Search - Weber - Der Freischutz / Ligendza, Kramer, Schone, Probst, Davies, Stuttgart Opera on DVD


Weber - Der Freischutz / Ligendza, Kramer, Schone, Probst, Davies, Stuttgart Opera
Weber - Der Freischutz / Ligendza Kramer Schone Probst Davies Stuttgart Opera
Actors: Toni Kramer, Caterina Ligendza, Raili Viljakainen, Wolfram Raub, Wrttemberg State Opera Orchestra
Director: Hartmut Schottler
Genres: Indie & Art House, Musicals & Performing Arts
NR     2004     2hr 26min

Carl Maria von Weber's opera Der Freischütz met with instant success on its premiere in Berlin in 1821, rapidly spreading throughout Europe. Audiences identified readily with the folk melodies and hunting character of its ...  more »

     
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Actors: Toni Kramer, Caterina Ligendza, Raili Viljakainen, Wolfram Raub, Wrttemberg State Opera Orchestra
Director: Hartmut Schottler
Genres: Indie & Art House, Musicals & Performing Arts
Sub-Genres: Indie & Art House, Musicals & Performing Arts
Studio: Kultur Video
Format: DVD - Color
DVD Release Date: 06/29/2004
Release Year: 2004
Run Time: 2hr 26min
Screens: Color
Number of Discs: 1
SwapaDVD Credits: 1
Total Copies: 0
Members Wishing: 4
Edition: Classical
MPAA Rating: NR (Not Rated)
Languages: German

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Movie Reviews

Excellent Production!
C. D. Mitchell | Kansas City, MO USA | 09/22/2002
(4 out of 5 stars)

"Yes: the finale of the second act is very strange and does contain a "six-foot tall masturbating bunny." However, don't forget what Weber is trying to set-up musically and what the stage director is trying to enhance. That very dark finale, the crux of which is the summoning of the powers of the devil, is to open with a chorus of woodland creatures. Not just any creatures, but those who live in the Wolf's Glen...the dark lair of Samiel, the devil. Of course, one shouldn't expect chipmunks with puffy little cheeks, singing blue birds, and lush Bavarian foliage. You are presented, in this production, with a chorus of ten religious/mental atrocities. If you think the masturbating rabbit is bad, try an infant impaled on a bayonet, a grotesque humanoid centipede, and a leather-clad flagellant. Everything on this stage at this point is utterly horrifying, which leads into the famous melodramatic motif of the casting of the seven shots. It is strangely reminiscent of how Roman Polanski treats the three witches in his version of Macbeth.The fact that this creation was done on a small German stage is amazing. Don't be shy of the bizarreness of what's been said, because the entire production is wonderful. The singing is excellent and the finale of the third act is truly amazing. The only reason why I don't give this production five stars is that the acting and stage movement of Agathe and Max seem very awkward and cardboardish. The voice and performance of the woman who plays Aennche (Annie) is an utter delight. There are also numerous scenes where the director has included some very good sophisticated humor.Showing this to any class is a risk, however, mature students and those appreciative of operatic moods will thoroughly enjoy one of the last of the German "singspiel" operas. It is also critical for a student to take in this opera as, along with Meyerbeer (Les Huguenots, et al.) and Italian "bell-canto" influences, Weber is one of the pillars of late 19th-century German opera. And yes, I do mean Wagner..."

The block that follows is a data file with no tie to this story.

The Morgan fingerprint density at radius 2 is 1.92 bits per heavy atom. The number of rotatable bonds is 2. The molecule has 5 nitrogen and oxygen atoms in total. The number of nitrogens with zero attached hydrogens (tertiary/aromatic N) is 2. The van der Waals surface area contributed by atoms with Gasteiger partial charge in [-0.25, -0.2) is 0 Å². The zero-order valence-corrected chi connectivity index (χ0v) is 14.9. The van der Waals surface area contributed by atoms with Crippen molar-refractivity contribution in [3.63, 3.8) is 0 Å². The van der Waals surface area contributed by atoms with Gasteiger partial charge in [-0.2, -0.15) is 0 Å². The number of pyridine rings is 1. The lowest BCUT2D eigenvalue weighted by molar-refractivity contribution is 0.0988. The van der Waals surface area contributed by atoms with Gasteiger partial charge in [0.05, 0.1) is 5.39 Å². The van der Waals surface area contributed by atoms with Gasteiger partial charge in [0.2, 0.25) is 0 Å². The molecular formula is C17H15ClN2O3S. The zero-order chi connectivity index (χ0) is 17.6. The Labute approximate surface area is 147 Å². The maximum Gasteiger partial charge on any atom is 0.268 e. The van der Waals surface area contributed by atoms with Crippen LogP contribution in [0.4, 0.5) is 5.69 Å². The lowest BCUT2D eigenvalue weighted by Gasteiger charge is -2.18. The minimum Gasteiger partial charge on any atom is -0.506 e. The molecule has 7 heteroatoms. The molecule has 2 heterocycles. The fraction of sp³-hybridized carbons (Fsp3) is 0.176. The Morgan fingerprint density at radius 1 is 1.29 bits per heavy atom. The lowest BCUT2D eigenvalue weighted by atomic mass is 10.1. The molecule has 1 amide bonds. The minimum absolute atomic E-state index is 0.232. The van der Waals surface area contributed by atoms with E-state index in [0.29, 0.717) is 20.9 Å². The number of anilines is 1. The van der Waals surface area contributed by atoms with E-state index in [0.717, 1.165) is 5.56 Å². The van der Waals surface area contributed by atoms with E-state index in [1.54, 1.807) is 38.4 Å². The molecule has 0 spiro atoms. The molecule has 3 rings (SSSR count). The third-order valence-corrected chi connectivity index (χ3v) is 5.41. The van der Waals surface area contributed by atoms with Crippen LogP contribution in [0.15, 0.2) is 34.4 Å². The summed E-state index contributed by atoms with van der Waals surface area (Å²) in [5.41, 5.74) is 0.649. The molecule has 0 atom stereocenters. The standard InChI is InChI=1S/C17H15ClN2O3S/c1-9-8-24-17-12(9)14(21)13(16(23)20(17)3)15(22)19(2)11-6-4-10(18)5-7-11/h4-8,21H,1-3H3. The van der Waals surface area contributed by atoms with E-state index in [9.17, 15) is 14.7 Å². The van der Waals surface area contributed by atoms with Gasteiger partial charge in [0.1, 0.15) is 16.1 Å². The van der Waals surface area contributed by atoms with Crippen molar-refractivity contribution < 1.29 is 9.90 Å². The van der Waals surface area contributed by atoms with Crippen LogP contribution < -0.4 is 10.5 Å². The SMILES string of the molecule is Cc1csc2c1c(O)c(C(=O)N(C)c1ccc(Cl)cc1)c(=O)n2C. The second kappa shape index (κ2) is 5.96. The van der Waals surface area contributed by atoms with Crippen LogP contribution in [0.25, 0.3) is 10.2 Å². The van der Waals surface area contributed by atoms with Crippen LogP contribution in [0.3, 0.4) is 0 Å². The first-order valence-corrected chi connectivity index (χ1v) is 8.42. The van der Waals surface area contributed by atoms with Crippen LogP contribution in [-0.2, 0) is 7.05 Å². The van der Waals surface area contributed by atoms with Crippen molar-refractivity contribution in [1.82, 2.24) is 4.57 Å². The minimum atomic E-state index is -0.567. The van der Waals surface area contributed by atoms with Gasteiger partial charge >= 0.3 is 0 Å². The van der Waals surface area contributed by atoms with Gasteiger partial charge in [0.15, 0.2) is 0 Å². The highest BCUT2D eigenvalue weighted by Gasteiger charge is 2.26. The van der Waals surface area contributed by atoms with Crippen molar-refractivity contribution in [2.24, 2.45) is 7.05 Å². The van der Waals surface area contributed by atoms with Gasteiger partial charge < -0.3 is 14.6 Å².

Yuck---what utter trash
Nicholas Prakash | Atlanta Georgia | 10/14/2001
(1 out of 5 stars)

"I rented this production to see the famous "Wolf's Glen Scene". What i got was a rabbit masturbating with a rubber dildo(black). It is also extremly stupid in the production value and looked like it was done by a college group. People moved around like they were puppets on a string. Also the cheesy chorus. Is there a another version?"
Musically superb--visually???
04/16/2001
(4 out of 5 stars)

"The musical performances in this video is wonderful--unquestionably, but the buyer may be challenged by the visual elements.The production is filmed on a small stage, much as would have been typical of an opera production in a small town in 19th century Germany. Scenery, costuming, makeup, are all "period"--do not expect a high-tech, visually flamboyant production. Beware of the Wolf's Glen Scene, where special liberties are taken. I really have my doubts about whether a small theater would have made use of a six-foot tall, masturbating rabbit as a part of this scene. Be cautioned--if you buy this video for use in a classroom situation, or to share with freinds, you may be quite embarassed by these 10 minutes."
A STAGE DIRECTOR'S MISCONCEPTION
R. Olsavicky | Butler, Pa. USA | 05/31/2007
(1 out of 5 stars)

"This is just so WRONG! Do yourself a favor; if you really like this opera go and buy the ARTHAUS MUSIC DVD with Gottlob Frick, Arlene Saunders and a wonderful cast and production. The current cast on this DVD can't hold a candle to that near perfect cast and production. Where do they come up with these outrageous concepts. A six foot sexually active bunny - come off it and have some respect for the composer and this beautiful score. AN ARTISTIC DISASTER!"